Together with you, we at inpro carry out optimizations using the robust bionic optimization method Evolution Strategy. Bionics describes the transfer of results of biological evolution into technology. The Evolution Strategy represents the transfer of the optimization process of biology, biological evolution, into technology. Evolutionary algorithms can also help with problems that are considered to be non-optimizable or difficult to optimize. Previous applications of the Evolution Strategy range from the optimization of coffee blends and the optimization of elastomer material models to the optimization of sequence problems and discrete problems.
Why to optimize following a natural example?
Optimizing according to a natural model? Does nature also need to be searched for models? Is it worth it? Is there any optimization at all? Aren’t the many optimization methods already invented by mathematicians sufficient? These and similar questions are frequently asked in lectures. And the answer is: It’s worth it! In the process of evolution, for example, the one-photon measuring device “eye” and the one-molecule measuring device “nose” were developed. For physical reasons, it cannot be built any better.
One-molecule measuring device nose and one-photon measuring device eye, adapted in the course of biological evolution (pictures: pixabay).
If evolution is able to do this, then it should be worthwhile to take a closer look at the biological “optimization method”. Ingo Rechenberg and Hans-Paul Schwefel from the Technical University of Berlin did this in the 1960s and developed what they called an Evolution Strategy. In the USA at that time John Holland had designed the Genetic Algorithms and Lawrence Fogel the Evolutionary Programming.
Since their creation, both the Genetic Algorithms and Evolutionary Programming have become more and more similar to the Evolution Strategy of Ingo Rechenberg and Hans-Paul Schwefel. For example, for genetic algorithms, which originally worked on 0-1 images of variables, there also exist real coded genetic algorithms. The concept of adaptive adaptation of the step sizes to control the mutation size was also integrated.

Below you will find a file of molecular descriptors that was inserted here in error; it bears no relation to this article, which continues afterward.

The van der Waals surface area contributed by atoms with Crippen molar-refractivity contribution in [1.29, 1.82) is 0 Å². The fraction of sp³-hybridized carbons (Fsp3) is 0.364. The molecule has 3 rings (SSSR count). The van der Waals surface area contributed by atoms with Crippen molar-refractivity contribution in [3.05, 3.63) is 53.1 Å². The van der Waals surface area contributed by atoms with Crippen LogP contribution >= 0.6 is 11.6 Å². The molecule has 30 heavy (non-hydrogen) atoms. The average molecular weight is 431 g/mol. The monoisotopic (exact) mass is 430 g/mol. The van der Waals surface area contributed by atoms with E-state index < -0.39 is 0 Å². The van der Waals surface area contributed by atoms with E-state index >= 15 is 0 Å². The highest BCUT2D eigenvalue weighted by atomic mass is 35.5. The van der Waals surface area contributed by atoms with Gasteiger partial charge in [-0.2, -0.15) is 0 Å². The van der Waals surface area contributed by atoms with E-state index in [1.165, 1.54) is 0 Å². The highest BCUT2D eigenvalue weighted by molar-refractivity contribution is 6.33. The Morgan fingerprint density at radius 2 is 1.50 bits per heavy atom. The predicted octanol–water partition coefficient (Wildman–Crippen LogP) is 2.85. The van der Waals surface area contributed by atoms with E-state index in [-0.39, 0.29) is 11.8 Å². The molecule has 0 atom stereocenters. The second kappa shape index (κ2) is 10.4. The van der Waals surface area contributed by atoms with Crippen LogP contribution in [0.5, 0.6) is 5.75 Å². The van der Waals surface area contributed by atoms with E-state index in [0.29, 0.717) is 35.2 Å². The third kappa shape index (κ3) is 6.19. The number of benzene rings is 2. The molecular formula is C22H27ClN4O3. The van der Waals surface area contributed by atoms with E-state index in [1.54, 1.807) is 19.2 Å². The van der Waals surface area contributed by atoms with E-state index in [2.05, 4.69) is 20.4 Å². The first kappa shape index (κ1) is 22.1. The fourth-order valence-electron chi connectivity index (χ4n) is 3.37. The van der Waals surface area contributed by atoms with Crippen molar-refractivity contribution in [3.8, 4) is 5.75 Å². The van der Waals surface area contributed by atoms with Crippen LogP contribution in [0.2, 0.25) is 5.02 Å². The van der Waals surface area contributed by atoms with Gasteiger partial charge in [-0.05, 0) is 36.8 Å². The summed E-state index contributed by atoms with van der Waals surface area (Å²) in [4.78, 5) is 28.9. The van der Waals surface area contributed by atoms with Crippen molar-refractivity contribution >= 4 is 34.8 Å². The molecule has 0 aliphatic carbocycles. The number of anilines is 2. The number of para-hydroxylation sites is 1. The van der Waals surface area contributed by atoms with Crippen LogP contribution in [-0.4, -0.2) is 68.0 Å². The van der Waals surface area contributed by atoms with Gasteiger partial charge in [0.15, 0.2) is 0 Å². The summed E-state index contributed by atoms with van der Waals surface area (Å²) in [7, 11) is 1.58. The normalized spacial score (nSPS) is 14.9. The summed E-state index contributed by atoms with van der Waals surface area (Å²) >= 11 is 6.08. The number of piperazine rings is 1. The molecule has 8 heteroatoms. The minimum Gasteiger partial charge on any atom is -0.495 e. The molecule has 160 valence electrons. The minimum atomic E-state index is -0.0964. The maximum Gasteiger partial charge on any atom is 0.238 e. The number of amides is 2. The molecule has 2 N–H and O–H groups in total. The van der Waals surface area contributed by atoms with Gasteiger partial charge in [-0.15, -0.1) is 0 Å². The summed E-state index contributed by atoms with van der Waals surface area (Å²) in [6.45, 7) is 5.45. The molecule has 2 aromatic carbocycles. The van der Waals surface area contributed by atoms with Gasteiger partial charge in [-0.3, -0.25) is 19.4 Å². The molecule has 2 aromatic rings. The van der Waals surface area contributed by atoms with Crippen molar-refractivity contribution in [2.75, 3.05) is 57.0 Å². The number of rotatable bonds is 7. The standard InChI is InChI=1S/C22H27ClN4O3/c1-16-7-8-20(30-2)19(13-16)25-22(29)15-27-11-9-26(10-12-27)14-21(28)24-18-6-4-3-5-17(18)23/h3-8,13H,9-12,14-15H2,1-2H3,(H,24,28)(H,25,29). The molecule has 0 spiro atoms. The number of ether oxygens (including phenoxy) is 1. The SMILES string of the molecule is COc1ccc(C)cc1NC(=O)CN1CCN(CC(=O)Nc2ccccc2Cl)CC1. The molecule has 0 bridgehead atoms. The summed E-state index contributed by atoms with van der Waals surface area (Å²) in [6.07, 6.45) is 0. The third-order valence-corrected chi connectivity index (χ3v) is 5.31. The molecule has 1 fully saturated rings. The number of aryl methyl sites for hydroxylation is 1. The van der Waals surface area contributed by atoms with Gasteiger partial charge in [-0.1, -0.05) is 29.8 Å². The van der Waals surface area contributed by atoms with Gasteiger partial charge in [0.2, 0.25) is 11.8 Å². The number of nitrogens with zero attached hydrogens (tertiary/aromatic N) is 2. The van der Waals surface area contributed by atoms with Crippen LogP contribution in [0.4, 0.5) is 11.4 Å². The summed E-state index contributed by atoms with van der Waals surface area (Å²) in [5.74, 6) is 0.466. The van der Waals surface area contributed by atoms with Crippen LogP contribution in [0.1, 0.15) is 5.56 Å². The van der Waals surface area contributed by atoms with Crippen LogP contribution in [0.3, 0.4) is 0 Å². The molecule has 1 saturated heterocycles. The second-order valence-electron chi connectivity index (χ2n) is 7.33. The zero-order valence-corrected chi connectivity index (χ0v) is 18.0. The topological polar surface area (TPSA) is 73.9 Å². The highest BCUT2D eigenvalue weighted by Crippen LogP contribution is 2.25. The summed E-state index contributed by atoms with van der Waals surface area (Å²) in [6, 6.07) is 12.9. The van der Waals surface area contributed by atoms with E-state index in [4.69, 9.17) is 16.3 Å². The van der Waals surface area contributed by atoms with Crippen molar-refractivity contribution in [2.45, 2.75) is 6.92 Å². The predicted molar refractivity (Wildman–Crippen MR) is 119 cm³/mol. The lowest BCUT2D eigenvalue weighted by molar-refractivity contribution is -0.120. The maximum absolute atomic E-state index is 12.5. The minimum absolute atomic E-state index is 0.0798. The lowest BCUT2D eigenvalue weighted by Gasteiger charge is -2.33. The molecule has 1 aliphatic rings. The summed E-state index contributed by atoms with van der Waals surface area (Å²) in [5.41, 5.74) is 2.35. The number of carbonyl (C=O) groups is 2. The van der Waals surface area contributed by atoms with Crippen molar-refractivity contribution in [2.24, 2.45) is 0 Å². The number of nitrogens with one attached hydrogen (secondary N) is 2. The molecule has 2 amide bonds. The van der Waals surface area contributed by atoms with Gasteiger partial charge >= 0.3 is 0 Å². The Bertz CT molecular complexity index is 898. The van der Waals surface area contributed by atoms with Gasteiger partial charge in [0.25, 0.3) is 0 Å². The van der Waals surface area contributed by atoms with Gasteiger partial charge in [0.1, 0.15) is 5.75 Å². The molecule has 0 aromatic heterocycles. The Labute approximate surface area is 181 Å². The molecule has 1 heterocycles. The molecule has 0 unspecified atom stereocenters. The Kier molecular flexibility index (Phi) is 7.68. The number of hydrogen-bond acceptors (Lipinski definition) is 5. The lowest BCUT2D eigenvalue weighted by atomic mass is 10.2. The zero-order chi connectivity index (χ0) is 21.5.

Today, these methods are referred to as Evolutionary Algorithms. Common to all these methods is the reference to evolutionary principles, some of which were first formulated by Charles Darwin – the most relevant of which are mutation and selection. However, recombination, i.e. sexual reproduction, is also a component of all algorithms.
Mutation and selection in industrial application
Optimization tasks in the area of production control, mixture optimization of chemical substances, positioning of components in deep-drawing presses and optimization of the geometry of self-pierce rivets have shown the potential of the Evolution Strategy in industrial applications. But, also components of looms, coffee blends, glaze blends for tiles and sanitary ceramics and the shape of headlight mirrors as well as formulas for the description of rubber seals have been optimized by inpro employees. In many of these questions, the usual mathematical optimization methods proved to be less suitable. The Evolution Strategy often finds better solutions with greater certainty.
Planning and implementation of optimization
When planning optimization, the effort involved in realizing and evaluating the individual variants must be considered. This applies to optimizations in the computer as well as to those where real models are built. If, for example, the intake manifold of a vehicle is to be optimized, it would be too expensive to build a new intake manifold for each variant. An adjustable intake manifold, on which the most important influencing variables can be changed, is the answer. In the computer model, it is not a solution to change every node of a finite-element network. Since a component can have several millions of such nodes, optimization is not possible without further effort. Here it helps to change the design of surfaces that are described with a few parameters and thus to obtain an object that can then be optimized.
The evaluation of a variant can take a lot of time. For example, the most accurate method for calculating the properties of a weld seam requires several hours of computing time for a seam length of a few centimetres. This is of course much too long if several meters of weld are to be optimized. But it does not always have to be as accurate. An alternative method developed by inpro now only requires a fraction of this computing time and provides enough prediction accuracy – this now also makes it possible to optimize weld seams. In practice, it is possible and sensible to first work with a simplified method and then switch to a more accurate and more computationally intensive method in the final optimization phase.